Can We Talk About That Thing That Happened In The Latest Episode Of ‘Fringe’?

Entertainment Features
10.29.12 27 Comments

Fringe is not a show that we devote a lot of time to here at Uproxx. It has a small but rabid fanbase, but not as rabid as some other shows with similar ratings (Justified, Breaking Bad, Mad Men), and it airs on Friday and most people time shift their viewing, so it’s a hard show to rally a base of people to devote to a discussion on the following Monday, especially after a heavy night of brilliant Sunday dramas.

It doesn’t help, either, that it’s an immensely frustrating show, one that frequently backs itself into narrative corners and gets out of them by literally rewriting reality. Like the Steven Moffat/Matt Smith years on Doctor Who, it often uses sci-fi gimmickry and time travel to cheat, reversing tragedies to get two big emotional responses out of its audience: 1) the devastation of seeing a beloved character die, and 2) the elation at seeing his return. The only character on television that’s died more than Doctor Who’s Rory Williams, for instance, is Fringe’s Peter Bishop, but for the most part, the writing has been strong enough and the characters rich enough that we’re willing to forgive those shortcuts. But if the consequences of this week’s episode of Fringe are reversed, I don’t think it’s a forgivable cheat. Yet, on the other hand, if those consequences aren’t reversed, then the death of that character is equally unforgivable.


Etta Bishop died in “The Bullet that Saved the World,” the episode of Fringe that aired Friday night. She didn’t die in the traditional Fringe sense, either: Her essence does not remain; her soul hasn’t been downloaded onto a hard drive; she wasn’t erased from history; and she didn’t get zapped into another dimension. She blew the f**k up. She’s in more pieces than Walter Biship should legitimately be able to piece back together.

Why is this so problematic?

Because the fifth and final season of Fringe seemed to be built around Etta. If you’re not watching Fringe, you’re not reading this post, so there’s no point in trying to explain what’s going on, and if you do watch Fringe, you already know. Everything in Fringe seemed to be driving toward defeating The Observers, and living happily ever after as a big happy reunited family in the future. Peter had to literally will himself into existence last season so that he and Olivia could have a child together, first a son, Henry, then — after reality was rewritten — a daughter, Henrietta, who would lead the Fringe revolution against The Observers. Peter and Olivia were frozen in amber for years in order to assist their daughter in defeating the Observers, and the few episodes this season have took pains to develop Peter and Olivia’s relationship with their daughter.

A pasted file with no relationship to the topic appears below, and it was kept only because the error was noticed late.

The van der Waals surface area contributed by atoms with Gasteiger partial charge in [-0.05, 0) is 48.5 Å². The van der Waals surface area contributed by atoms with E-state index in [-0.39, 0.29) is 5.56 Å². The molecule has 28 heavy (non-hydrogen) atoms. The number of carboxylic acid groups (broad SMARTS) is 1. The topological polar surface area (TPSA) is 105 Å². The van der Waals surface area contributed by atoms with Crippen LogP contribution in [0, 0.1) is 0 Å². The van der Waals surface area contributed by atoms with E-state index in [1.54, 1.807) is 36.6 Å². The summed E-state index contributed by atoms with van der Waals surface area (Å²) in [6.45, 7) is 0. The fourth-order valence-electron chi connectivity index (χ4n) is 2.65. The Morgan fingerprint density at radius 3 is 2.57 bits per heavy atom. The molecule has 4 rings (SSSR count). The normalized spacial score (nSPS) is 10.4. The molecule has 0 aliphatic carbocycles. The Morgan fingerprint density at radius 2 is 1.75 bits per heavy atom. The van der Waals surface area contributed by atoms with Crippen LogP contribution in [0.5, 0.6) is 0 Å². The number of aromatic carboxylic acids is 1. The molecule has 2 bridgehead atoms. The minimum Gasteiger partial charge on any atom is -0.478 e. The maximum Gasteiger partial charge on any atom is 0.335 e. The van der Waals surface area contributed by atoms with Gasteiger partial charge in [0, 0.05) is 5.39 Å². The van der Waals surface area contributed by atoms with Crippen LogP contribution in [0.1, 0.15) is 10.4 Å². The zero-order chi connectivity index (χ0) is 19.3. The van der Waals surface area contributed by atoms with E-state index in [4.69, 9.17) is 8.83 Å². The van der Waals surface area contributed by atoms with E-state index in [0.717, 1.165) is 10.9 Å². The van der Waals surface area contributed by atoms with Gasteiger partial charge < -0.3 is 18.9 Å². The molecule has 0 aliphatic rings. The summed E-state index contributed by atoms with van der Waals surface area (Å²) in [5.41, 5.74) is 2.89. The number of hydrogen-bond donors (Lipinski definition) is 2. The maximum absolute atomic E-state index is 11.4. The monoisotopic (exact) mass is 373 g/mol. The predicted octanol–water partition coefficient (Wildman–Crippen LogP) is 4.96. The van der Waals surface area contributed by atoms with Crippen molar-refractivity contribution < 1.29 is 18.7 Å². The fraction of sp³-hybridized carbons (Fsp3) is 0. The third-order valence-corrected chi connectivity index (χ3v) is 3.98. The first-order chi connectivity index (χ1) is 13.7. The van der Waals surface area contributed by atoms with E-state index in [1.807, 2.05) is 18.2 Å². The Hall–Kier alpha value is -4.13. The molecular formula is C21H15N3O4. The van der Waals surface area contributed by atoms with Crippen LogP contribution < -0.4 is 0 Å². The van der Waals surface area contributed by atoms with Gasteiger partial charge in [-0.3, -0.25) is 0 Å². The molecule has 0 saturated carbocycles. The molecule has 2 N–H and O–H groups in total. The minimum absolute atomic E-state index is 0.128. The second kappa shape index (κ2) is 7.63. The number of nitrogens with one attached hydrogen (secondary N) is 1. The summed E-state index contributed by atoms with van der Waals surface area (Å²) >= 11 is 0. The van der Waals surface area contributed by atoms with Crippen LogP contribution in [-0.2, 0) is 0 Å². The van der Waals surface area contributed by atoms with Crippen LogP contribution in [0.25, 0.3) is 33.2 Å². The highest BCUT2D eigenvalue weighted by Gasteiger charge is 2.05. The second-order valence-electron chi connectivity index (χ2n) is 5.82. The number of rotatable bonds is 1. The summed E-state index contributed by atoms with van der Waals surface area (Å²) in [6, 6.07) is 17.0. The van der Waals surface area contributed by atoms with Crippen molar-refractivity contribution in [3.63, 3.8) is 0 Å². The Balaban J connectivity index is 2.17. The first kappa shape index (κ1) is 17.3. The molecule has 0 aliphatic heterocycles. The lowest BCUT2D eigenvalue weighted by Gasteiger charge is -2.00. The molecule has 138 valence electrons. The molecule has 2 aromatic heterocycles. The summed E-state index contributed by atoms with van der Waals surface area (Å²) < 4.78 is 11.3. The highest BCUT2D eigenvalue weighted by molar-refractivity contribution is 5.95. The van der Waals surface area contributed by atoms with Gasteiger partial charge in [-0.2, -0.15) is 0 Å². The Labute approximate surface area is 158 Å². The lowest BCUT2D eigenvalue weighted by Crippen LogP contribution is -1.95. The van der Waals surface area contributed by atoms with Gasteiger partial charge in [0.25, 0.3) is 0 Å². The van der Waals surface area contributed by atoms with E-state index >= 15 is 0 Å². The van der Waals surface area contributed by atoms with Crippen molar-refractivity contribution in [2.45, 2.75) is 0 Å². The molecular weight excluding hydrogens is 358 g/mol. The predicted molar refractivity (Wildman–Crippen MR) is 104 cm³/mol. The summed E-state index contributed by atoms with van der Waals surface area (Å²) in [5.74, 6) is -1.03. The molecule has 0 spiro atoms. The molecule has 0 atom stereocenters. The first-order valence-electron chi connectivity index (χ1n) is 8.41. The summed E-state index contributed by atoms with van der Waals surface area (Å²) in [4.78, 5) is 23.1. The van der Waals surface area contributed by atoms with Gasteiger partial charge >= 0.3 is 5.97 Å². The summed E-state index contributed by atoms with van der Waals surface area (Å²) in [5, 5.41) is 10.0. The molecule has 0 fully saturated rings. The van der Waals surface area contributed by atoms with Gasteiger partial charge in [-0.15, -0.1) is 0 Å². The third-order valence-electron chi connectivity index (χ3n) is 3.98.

After all that, why would they kill her? Could she really be dead? If not, then blowing her up with an antimatter baton only to bring her back is cheap and manipulative. Also, mean. She was easy to quickly invest in, and her death was not only shocking, it was devastating, especially after the high of the previous scenes with Broyles.

If so, if she has permanently died, then f*** Fringe for taking her away so soon, leading us toward a satisfying conclusion to the series that we will never get, and for turning Etta into a token symbol of the resistance, a matyr at the expense of Peter and Olivia’s emotional well being. You can’t take their goddamn kid away from them and expect them to rally; I don’t want eight more episodes of “Let’s do it for Etta!” Or one or two episodes of Peter and Olivia grieving, wallowing in their misery, wondering if they can work through their own relationship after the loss of their daugther. There are only eight episodes left: Those should be used for kicking Observer ass.

Frankly, it’s bullsh*t either way you look at it, and a misguided attempt on Fringe’s part to jump on the kill-the-major-character bandwagon with shows like Sons of Anarchy and Game of Thrones. Fringe is not a heavy drama; it’s a nifty little sci-fi show populated with a lot of characters with whom we have enough affection to suffer through the bad arcs (SOUL MAGNETS), but I’d hate to see the show end on a bad arc.

But the reunion with Broyles was sweet, and well earned.

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